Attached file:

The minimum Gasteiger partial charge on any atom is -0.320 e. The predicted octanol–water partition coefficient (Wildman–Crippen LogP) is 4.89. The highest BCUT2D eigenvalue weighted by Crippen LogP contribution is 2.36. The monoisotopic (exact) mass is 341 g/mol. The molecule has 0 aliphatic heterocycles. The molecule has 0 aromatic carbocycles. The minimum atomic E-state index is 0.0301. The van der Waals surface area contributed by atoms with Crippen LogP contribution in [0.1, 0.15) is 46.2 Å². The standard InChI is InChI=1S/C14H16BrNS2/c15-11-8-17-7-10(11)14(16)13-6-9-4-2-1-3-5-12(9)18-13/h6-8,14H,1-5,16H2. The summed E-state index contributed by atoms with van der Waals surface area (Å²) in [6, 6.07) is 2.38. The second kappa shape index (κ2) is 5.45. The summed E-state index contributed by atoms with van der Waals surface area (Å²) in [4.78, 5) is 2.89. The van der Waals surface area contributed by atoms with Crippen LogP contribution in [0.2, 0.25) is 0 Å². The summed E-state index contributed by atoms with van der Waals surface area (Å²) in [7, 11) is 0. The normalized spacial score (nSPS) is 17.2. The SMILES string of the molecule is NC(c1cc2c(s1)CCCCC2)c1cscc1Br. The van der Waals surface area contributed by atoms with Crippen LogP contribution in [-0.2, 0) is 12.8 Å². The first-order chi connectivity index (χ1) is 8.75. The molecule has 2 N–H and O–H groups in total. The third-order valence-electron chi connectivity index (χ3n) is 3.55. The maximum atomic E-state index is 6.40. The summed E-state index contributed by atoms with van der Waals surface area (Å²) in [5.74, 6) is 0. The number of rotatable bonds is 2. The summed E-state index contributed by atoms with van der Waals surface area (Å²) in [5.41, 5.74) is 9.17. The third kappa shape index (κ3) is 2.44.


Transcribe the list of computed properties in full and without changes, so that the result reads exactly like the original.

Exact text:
The minimum Gasteiger partial charge on any atom is -0.320 e. The predicted octanol–water partition coefficient (Wildman–Crippen LogP) is 4.89. The highest BCUT2D eigenvalue weighted by Crippen LogP contribution is 2.36. The monoisotopic (exact) mass is 341 g/mol. The molecule has 0 aliphatic heterocycles. The molecule has 0 aromatic carbocycles. The minimum atomic E-state index is 0.0301. The van der Waals surface area contributed by atoms with Crippen LogP contribution in [0.1, 0.15) is 46.2 Å². The standard InChI is InChI=1S/C14H16BrNS2/c15-11-8-17-7-10(11)14(16)13-6-9-4-2-1-3-5-12(9)18-13/h6-8,14H,1-5,16H2. The summed E-state index contributed by atoms with van der Waals surface area (Å²) in [6, 6.07) is 2.38. The second kappa shape index (κ2) is 5.45. The summed E-state index contributed by atoms with van der Waals surface area (Å²) in [4.78, 5) is 2.89. The van der Waals surface area contributed by atoms with Crippen LogP contribution in [0.2, 0.25) is 0 Å². The summed E-state index contributed by atoms with van der Waals surface area (Å²) in [7, 11) is 0. The normalized spacial score (nSPS) is 17.2. The SMILES string of the molecule is NC(c1cc2c(s1)CCCCC2)c1cscc1Br. The van der Waals surface area contributed by atoms with Crippen LogP contribution in [-0.2, 0) is 12.8 Å². The first-order chi connectivity index (χ1) is 8.75. The molecule has 2 N–H and O–H groups in total. The third-order valence-electron chi connectivity index (χ3n) is 3.55. The maximum atomic E-state index is 6.40. The summed E-state index contributed by atoms with van der Waals surface area (Å²) in [5.74, 6) is 0. The number of rotatable bonds is 2. The summed E-state index contributed by atoms with van der Waals surface area (Å²) in [5.41, 5.74) is 9.17. The third kappa shape index (κ3) is 2.44.